“All of a sudden, they just don’t show up,” Mr. Fulton said, noting that such cancellations often mean the buyers forfeit as much as 5 percent of the price. The reason? The prospective buyers got cold feet or simply could not sell their old home.

The striking contrast tells the tale of a housing bonanza turned bust. Today, the number of unsold homes in the area has soared to almost 46,000 from just a few thousand in early 2005. And builders are pulling back as fast as they can.

They have little choice. Sales cancellations among big builders, not just here but around the country, are running as high as 40 percent, double the rate a year ago.

Across the nation, new-home sales are down by more than 20 percent from their peak last year. Prices fell almost 10 percent in September from a year ago. And that reported drop does not take into account the extras that builders are throwing in free or at steep discounts to lure buyers, which means that effective prices are even lower.

The reversal in fortune is at its starkest here in the West. For-sale signs in some new subdivisions are so common that Janet L. Yellen, the president of the Federal Reserve Bank of San Francisco, recently described them as “the new ghost towns of the West.”

Tumbleweeds may not be blowing through the dozen new developments along Hunt Highway in and around Tempe, but driving down the two-lane road about 30 miles southeast of downtown Phoenix provides a revealing look into the area’s now vanished housing boom.

Road signs welcoming visitors to Pinal County proffer a menu of new subdivisions. Looking for houses by D. R. Horton, the nation’s largest builder? Keep driving, you have not far to go. Make a U-turn for KB Home’s latest four-bedroom Mc-Mansions. For Centex homes in the Johnson Ranch development, hang a right after the next bend.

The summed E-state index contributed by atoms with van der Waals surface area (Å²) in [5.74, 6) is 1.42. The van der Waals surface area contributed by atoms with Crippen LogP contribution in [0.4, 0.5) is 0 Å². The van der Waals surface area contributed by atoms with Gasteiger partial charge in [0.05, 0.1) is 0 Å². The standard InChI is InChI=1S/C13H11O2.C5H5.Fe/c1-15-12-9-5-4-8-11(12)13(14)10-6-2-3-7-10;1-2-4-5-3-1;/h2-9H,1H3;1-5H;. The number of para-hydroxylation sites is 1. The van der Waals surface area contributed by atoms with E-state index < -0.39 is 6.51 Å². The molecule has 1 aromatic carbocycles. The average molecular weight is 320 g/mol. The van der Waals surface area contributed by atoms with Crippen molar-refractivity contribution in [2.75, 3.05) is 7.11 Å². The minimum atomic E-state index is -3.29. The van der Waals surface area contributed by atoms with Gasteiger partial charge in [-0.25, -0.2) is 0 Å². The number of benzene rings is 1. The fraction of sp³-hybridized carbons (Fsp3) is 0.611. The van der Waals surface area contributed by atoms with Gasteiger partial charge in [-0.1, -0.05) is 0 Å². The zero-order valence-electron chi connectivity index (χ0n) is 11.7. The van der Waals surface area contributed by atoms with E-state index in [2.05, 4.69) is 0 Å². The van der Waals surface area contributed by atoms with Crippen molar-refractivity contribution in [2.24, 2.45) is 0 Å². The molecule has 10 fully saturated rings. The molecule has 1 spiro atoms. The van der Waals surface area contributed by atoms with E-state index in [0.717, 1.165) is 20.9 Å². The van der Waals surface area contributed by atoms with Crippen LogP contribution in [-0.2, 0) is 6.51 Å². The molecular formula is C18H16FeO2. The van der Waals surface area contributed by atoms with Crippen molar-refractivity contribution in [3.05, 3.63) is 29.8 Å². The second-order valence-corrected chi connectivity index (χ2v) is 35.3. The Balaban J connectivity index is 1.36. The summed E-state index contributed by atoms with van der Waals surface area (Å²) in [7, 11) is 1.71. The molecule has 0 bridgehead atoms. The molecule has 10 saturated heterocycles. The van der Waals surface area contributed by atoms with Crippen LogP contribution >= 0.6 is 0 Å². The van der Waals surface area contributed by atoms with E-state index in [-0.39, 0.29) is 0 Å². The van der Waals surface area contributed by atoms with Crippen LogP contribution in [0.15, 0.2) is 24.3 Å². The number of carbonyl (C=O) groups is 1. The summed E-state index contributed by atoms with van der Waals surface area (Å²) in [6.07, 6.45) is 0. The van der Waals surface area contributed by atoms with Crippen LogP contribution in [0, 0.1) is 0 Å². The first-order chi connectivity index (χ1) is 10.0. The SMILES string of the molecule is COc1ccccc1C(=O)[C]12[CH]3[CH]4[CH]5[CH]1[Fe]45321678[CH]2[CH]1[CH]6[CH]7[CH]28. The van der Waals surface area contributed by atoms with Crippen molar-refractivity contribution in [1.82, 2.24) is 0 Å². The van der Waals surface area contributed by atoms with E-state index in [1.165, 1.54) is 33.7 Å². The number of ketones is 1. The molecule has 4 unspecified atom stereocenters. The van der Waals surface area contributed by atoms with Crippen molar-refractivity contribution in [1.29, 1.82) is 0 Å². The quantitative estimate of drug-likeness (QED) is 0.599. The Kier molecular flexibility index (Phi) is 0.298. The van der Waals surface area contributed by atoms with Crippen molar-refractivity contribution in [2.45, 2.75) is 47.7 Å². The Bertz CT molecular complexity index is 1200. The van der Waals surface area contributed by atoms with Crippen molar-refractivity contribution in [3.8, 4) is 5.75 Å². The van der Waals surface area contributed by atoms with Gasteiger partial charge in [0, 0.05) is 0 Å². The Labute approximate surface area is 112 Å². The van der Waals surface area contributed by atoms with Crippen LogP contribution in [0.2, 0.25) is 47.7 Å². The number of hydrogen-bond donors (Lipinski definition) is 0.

Don’t worry, there are plenty more down the road.

So it goes in this and other suburbs of Phoenix, where builders turned scraggly desert and what were once cotton fields into neat rows of homes so fast that traffic on many country roads is often backed up a mile or more during rush hour.

Local officials issued 60,000 single-family permits in the metropolitan area in 2005, twice the number issued in 2000. But in the first nine months of this year, permits fell by 27 percent from the same period last year. And builders are suddenly refusing to pay the asking prices for developable land.

On the strength of a local economy that has added 300,000 jobs since 2000 and a population that grew nearly 20 percent from 2000 to 2005, Phoenix became an epicenter of the nation’s recent building boom, along with Las Vegas and Atlanta, as well as parts of California, Texas, Florida and stretches of the Northeast.

Phoenix, with its endless sun, lush golf resorts and myriad retirement communities, also attracted thousands of second-home buyers looking for bargains and investors seeking instant wealth.